It is possible that the QR code could expand to tracking everything from pharmaceuticals and medical products to food. In 2017, European regulators considered requiring pharmaceutical companies to include a QR code on medicine packaging. As of February 2019, in an attempt to regulate the pharmaceutical industry, medicine packaging is now required to carry a unique identifier and mobile tracking technology, such as a QR code. These regulations come in an attempt to guarantee pharmaceutical product authenticity and prevent any tampering.
As this system of using mobile technology to track pharmaceutical products is new to the EU, many manufacturers are still working to comply. It appears that mobile tracking technology, such as a two-dimensional code, is required to appear on either the product packaging or the product leaflet. These codes will link to a platform in order to provide statutory information, as well as potential additional information to further assist the doctor and patient.
These codes would link to a website where information about the medicine would be displayed. This could include product information and risk minimization material for the patient.
As concerns about our food’s sustainability and traceability become more prevalent, QR codes also find more use.
In 2018, the United States Department of Agriculture proposed the use of QR codes on food packaging, mainly to label genetically modified foods. The QR code would link to a website that would inform shoppers if the items were genetically modified or not.
Bumble Bee Foods, a shelf-stable seafood company in the United States, has very recently adopted the use of QR codes on its packaging. The codes are now being used to track yellowfin tuna (ahi) from the fishing village in Indonesia to the processing centre, all the way to the shelves of US grocery stores. Working with SAP, a cloud-based blockchain platform, Bumble Bee Foods can now reassure its customers; not only about the freshness of the food, but also about whether the fish is sustainable and fair trade.
As concerns about the planet mount, this is a very important use of the two-dimensional codes. A traditional barcode is not capable of providing this amount of information, and as a bonus QR code information is quickly uploaded to a cloud — allowing almost real-time data analysis.
How far will it go?
As the world moves online, the use of QR codes seems to be spreading to every aspect of our lives. However, there may be a few barricades to success.
As with anything, scammers are quick to game the system. For example, one hacker in China altered codes on hireable bikes — as most of these bikes are often left unattended and are rarely checked.
When a person wanting to ride would scan the QR code, their money was transferred directly to his account. This hacker raked in about €124,000 before he was caught. Obviously, like in all online operations, the necessary steps for security need to be taken to minimize the such opportunities for breaches.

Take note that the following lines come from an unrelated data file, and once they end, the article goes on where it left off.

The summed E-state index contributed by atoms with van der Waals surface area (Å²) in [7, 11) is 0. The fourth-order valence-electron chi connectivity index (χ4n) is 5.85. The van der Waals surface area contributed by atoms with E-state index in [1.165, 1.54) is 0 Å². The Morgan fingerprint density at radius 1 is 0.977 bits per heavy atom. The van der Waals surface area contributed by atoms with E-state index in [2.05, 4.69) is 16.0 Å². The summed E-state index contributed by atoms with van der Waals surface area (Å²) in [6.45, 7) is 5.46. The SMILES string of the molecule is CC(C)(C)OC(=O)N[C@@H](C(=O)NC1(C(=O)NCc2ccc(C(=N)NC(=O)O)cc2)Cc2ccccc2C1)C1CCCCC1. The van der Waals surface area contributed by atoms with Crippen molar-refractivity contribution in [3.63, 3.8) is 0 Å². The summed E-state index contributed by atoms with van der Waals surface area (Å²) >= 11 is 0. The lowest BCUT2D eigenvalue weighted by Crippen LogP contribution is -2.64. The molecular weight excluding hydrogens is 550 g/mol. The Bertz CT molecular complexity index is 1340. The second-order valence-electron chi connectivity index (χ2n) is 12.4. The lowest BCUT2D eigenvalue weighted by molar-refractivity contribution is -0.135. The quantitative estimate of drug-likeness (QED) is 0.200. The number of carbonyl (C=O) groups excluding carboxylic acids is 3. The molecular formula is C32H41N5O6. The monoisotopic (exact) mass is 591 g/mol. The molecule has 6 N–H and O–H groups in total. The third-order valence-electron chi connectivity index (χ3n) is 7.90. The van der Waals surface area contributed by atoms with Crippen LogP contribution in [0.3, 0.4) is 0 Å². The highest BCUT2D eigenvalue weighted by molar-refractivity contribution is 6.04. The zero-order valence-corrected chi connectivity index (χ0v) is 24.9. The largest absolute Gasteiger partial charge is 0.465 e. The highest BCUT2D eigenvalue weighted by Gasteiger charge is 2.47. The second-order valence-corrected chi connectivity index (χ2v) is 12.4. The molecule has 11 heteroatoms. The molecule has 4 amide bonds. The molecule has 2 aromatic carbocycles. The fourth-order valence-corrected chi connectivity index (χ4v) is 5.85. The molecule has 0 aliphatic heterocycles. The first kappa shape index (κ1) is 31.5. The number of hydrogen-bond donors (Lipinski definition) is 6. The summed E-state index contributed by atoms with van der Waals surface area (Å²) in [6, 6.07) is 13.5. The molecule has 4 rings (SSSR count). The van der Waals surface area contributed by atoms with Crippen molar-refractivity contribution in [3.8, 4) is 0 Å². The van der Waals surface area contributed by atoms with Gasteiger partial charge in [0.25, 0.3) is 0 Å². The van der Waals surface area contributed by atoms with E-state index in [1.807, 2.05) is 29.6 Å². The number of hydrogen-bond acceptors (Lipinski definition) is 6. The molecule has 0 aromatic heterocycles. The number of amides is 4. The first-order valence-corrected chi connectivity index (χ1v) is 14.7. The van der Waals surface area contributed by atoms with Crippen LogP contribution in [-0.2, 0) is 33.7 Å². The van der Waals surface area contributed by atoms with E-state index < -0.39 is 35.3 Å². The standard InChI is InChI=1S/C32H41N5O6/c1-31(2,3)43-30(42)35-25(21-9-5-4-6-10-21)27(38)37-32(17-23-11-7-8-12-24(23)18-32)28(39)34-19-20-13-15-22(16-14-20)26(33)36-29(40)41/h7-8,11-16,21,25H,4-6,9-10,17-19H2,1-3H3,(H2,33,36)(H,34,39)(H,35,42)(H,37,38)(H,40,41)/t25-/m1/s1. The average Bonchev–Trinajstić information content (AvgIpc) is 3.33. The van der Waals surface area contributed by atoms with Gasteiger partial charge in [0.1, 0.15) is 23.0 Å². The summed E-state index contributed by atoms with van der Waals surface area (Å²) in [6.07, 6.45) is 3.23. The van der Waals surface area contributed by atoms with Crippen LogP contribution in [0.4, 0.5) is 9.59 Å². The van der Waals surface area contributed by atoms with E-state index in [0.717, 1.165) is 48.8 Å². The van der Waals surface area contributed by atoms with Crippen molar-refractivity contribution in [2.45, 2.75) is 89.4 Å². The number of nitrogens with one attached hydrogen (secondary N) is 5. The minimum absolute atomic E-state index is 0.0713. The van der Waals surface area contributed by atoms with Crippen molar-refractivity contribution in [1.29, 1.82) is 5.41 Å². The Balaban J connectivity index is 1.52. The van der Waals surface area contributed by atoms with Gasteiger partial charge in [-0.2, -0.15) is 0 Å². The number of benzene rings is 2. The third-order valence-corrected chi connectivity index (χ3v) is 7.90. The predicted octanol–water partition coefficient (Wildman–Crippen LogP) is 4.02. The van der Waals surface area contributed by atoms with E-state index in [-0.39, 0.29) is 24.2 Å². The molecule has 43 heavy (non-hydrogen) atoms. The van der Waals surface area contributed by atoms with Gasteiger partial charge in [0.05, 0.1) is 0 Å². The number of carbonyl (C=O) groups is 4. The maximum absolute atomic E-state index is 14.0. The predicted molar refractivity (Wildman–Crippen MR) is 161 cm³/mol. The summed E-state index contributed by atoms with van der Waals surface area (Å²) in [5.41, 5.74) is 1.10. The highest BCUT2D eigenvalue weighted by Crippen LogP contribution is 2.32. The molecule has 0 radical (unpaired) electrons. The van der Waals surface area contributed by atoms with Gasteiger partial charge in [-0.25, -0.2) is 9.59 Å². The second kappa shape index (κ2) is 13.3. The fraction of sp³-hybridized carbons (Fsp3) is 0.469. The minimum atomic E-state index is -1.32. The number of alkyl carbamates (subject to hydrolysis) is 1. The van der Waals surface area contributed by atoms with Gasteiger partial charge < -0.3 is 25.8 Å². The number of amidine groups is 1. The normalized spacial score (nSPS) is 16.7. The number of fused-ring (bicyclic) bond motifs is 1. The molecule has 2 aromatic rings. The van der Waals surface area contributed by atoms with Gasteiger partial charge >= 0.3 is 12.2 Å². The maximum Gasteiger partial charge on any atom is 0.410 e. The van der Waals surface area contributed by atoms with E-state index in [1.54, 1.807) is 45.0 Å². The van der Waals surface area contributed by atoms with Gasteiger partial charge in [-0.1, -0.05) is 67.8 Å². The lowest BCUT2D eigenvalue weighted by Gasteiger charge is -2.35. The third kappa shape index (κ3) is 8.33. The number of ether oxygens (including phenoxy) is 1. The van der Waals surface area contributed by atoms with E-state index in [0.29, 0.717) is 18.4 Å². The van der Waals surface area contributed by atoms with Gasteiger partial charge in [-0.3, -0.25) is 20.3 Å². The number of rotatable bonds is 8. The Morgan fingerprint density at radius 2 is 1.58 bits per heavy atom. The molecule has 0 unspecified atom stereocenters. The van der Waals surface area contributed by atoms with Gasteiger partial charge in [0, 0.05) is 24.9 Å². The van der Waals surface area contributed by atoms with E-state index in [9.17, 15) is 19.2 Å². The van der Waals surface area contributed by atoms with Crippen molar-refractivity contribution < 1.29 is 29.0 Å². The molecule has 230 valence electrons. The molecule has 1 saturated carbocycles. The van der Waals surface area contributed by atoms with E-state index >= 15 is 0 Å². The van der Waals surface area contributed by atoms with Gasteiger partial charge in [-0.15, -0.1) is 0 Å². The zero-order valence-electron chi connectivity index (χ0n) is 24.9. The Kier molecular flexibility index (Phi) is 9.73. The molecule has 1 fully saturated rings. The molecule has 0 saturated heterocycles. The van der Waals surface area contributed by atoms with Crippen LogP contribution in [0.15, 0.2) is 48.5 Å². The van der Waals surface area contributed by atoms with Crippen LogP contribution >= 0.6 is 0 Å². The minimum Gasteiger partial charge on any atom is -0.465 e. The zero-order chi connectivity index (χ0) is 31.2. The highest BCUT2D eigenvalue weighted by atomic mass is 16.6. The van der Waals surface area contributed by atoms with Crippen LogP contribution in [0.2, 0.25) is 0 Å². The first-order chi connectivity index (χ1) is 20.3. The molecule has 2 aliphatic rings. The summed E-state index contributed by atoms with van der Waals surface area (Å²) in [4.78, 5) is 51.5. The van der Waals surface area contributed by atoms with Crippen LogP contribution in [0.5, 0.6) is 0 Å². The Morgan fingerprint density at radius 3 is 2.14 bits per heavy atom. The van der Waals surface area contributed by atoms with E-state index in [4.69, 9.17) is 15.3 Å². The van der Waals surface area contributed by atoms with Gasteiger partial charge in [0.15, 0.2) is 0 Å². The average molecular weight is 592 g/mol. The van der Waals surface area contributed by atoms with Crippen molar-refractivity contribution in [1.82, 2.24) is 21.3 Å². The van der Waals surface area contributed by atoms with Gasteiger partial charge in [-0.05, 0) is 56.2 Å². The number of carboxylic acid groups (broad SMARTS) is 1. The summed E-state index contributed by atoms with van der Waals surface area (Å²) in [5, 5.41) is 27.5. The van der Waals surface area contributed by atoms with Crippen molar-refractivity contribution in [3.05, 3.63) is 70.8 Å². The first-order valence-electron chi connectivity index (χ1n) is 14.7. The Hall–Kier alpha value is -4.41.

The potential for fraud has banks scrambling to keep up. In 2017, China’s central bank announced that it would begin regulating payments made through scannable codes. Purchases through QR code were to be capped at 500 yuan (€67).
Beyond that hard rule, the central bank mainly asked the industry to being regulating itself.
Furthermore, in Europe, many mobile pay apps only work within specific cities or countries. Whereas Alipay was able to extend the range for Chinese travellers to over 6,000 kilometres.
While this app is currently used by mainly Chinese citizens, it appears that Alipay could easily take over the European mobile payment industry by creating a multilingual interface. This would dramatically affect local banks and revenue from point-of-sale systems.
In the United States, the use of QR codes may be much slower to take hold. Use of two-dimensional codes has been largely shunned and relegated to apps like Snapchat or Spotify. In some areas, cell coverage is weak and many people are unfamiliar with what a QR code even is.
As the world progressively moves onto the internet, QR codes will likely become dominant — despite these drawbacks. We can expect governments to require two-dimensional codes more and more, in order to track all kinds of products. Despite Americans being unfamiliar, many people in Europe are already comfortable paying through their phone, as well.
Unique QR codes are easily created by anyone, from massive corporations to a corner shop. These codes are also more reliable than the traditional bar code. The Quick Response code will still work even if it is damaged or soiled (a tremendous advantage for the shipping industry).
If you liked this post, I recommend taking a look at Logmore Feature: Dynamic QR Codes and New EU Regulations Require QR Codes on Medicinal Packaging, to which I referred earlier.